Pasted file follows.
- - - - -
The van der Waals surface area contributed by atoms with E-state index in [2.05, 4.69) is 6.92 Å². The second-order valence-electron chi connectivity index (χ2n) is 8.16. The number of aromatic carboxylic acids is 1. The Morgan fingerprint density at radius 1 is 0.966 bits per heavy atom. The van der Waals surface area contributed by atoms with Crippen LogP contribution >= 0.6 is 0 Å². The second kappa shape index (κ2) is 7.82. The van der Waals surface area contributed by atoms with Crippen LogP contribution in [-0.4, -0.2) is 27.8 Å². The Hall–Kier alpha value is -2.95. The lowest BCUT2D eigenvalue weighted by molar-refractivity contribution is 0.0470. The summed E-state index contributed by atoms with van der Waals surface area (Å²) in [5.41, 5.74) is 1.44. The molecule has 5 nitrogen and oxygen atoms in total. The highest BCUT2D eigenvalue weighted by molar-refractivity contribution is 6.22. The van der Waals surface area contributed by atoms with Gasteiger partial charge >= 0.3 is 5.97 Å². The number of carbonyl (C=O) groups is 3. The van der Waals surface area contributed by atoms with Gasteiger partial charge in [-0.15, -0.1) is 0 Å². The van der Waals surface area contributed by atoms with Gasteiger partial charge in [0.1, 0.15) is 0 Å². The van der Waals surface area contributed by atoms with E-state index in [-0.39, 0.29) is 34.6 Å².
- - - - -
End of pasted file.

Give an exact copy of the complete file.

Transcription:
The van der Waals surface area contributed by atoms with E-state index in [2.05, 4.69) is 6.92 Å². The second-order valence-electron chi connectivity index (χ2n) is 8.16. The number of aromatic carboxylic acids is 1. The Morgan fingerprint density at radius 1 is 0.966 bits per heavy atom. The van der Waals surface area contributed by atoms with Crippen LogP contribution >= 0.6 is 0 Å². The second kappa shape index (κ2) is 7.82. The van der Waals surface area contributed by atoms with Crippen LogP contribution in [-0.4, -0.2) is 27.8 Å². The Hall–Kier alpha value is -2.95. The lowest BCUT2D eigenvalue weighted by molar-refractivity contribution is 0.0470. The summed E-state index contributed by atoms with van der Waals surface area (Å²) in [5.41, 5.74) is 1.44. The molecule has 5 nitrogen and oxygen atoms in total. The highest BCUT2D eigenvalue weighted by molar-refractivity contribution is 6.22. The van der Waals surface area contributed by atoms with Gasteiger partial charge >= 0.3 is 5.97 Å². The number of carbonyl (C=O) groups is 3. The van der Waals surface area contributed by atoms with Gasteiger partial charge in [-0.15, -0.1) is 0 Å². The van der Waals surface area contributed by atoms with Gasteiger partial charge in [0.1, 0.15) is 0 Å². The van der Waals surface area contributed by atoms with E-state index in [-0.39, 0.29) is 34.6 Å².